“I’m fed up to the ears with old men dreaming up wars for young men to die in.”
Occasionally, out of the blue, something happens that causes the ground beneath your feet to shift just a little – not much, not like an earthquake or anything, but you feel it nonetheless. When that happens, it shocks you and in a moment of extreme and very profound clarity, you realize that time is speeding past you like a stoned 16 year old in his old man’s Corvette.
I had such a moment of extreme and very profound clarity couple of years ago, when I suddenly realized that I was older than the current President of the United States. I know, age is just a number, but even the young presidents that I remember, like JFK, were much older than I was, and it seemed like it stayed that way for a long time…then things suddenly shifted. Maybe it was because I was born during the Eisenhower administration, and Ike was an old guy back when I was very young. The ones that came after him, like JFK and LBJ and Nixon and Ford and Carter and Reagan were all – well – old. All of a sudden, when I realized that the Leader of the Free World was younger than I am I felt as if that aforementioned Corvette was speeding head-on toward me as I tottered across Santa Monica Boulevard on my cane.
I had another moment of extreme and profound clarity earlier this week, when I heard the news that George McGovern had passed away in South Dakota at age 90. McGovern was the very first public official that I ever voted for, having just turned 18 only a few months before the 1972 election. Thanks to the 26th amendment to the U.S. Constitution, which was ratified in July of 1971, I was of legal voting age.
For those of you who do not remember, or for those of you who do not care to remember the election of 1972 – it was a Democratic massacre as Richard “I-am-not-a-Crook” Nixon ran away with 60.7% of the popular vote, receiving almost 18 million more votes than McGovern. Could that many people have been wrong? The answer is of course: “well yeah”. How history would have turned out had McGovern been elected we will never know, but we do know that things went to hell pretty fast after Nixon was re-elected.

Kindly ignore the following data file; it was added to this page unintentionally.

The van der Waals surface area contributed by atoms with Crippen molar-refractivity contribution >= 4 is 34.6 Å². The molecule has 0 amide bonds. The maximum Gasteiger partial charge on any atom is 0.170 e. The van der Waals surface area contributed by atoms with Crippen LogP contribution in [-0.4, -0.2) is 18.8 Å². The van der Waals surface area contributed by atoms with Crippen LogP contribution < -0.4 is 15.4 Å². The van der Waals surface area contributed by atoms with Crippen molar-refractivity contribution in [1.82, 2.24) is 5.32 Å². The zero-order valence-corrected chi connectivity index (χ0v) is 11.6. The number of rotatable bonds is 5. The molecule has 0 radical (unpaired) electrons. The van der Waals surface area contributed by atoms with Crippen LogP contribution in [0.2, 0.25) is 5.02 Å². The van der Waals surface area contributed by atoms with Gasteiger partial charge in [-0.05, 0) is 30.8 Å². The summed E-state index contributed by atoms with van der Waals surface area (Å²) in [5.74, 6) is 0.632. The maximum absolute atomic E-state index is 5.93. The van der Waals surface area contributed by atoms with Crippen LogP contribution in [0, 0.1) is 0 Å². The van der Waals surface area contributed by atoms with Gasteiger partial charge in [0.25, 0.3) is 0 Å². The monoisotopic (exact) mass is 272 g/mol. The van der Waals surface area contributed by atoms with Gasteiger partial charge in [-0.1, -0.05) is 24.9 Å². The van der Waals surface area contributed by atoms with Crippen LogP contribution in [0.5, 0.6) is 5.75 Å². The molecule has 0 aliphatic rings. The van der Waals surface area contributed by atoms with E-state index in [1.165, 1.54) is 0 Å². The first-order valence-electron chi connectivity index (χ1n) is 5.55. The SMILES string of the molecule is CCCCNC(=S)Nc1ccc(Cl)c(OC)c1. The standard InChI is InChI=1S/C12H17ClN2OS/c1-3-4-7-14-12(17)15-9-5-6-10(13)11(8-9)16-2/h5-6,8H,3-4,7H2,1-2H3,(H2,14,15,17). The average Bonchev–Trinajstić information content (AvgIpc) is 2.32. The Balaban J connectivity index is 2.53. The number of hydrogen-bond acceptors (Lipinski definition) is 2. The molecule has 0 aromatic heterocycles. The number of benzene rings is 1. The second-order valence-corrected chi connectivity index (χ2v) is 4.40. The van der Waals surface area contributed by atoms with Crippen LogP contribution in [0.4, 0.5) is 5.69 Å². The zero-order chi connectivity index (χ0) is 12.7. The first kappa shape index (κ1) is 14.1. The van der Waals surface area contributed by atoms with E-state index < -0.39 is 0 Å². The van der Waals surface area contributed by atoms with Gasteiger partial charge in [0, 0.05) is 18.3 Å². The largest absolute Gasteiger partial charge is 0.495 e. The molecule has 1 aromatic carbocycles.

Thinking back on my own vote for McGovern, I can’t think of being especially moved by any particular speech, or public appearance he made, or any book, or magazine article he wrote. In fact, I don’t think I knew that much about him, although I read newspapers regularly and watched the evening news daily. My respect for George McGovern would come later as I read interviews and heard about his work in fighting hunger around the world and of his founding an organization to help alcoholics.
Back in 1972, I knew only that he was against the war in Vietnam, and he was running against Nixon, a man for whom I had nothing but disdain and contempt. That was enough for me – me and only 37.5% of my fellow American voters. In the end the Electoral College favored Nixon 520 to 17 and with McGovern winning only Massachusetts and the District of Columbia.
In today’s information age, I don’t believe a President will ever again be elected in such a landslide. Those days are over. 1972 was well before talk radio, 24 hour news and the internet – all giant equalizers able to mobilize and marginalize voters in great enough numbers to ensure that we are all at each others’ throats in nearly equal numbers – great enough numbers to ensure that the election will come down to an all night slug-fest in which a half dozen votes cast in a remote precinct in Cairo, Illinois, or Evansville, Indiana will change the course of history.
Or so it seems.
The quote by George McGovern at the beginning of the blog is so simple, it’s elegant. It belongs on the wall of every elected official in Washington.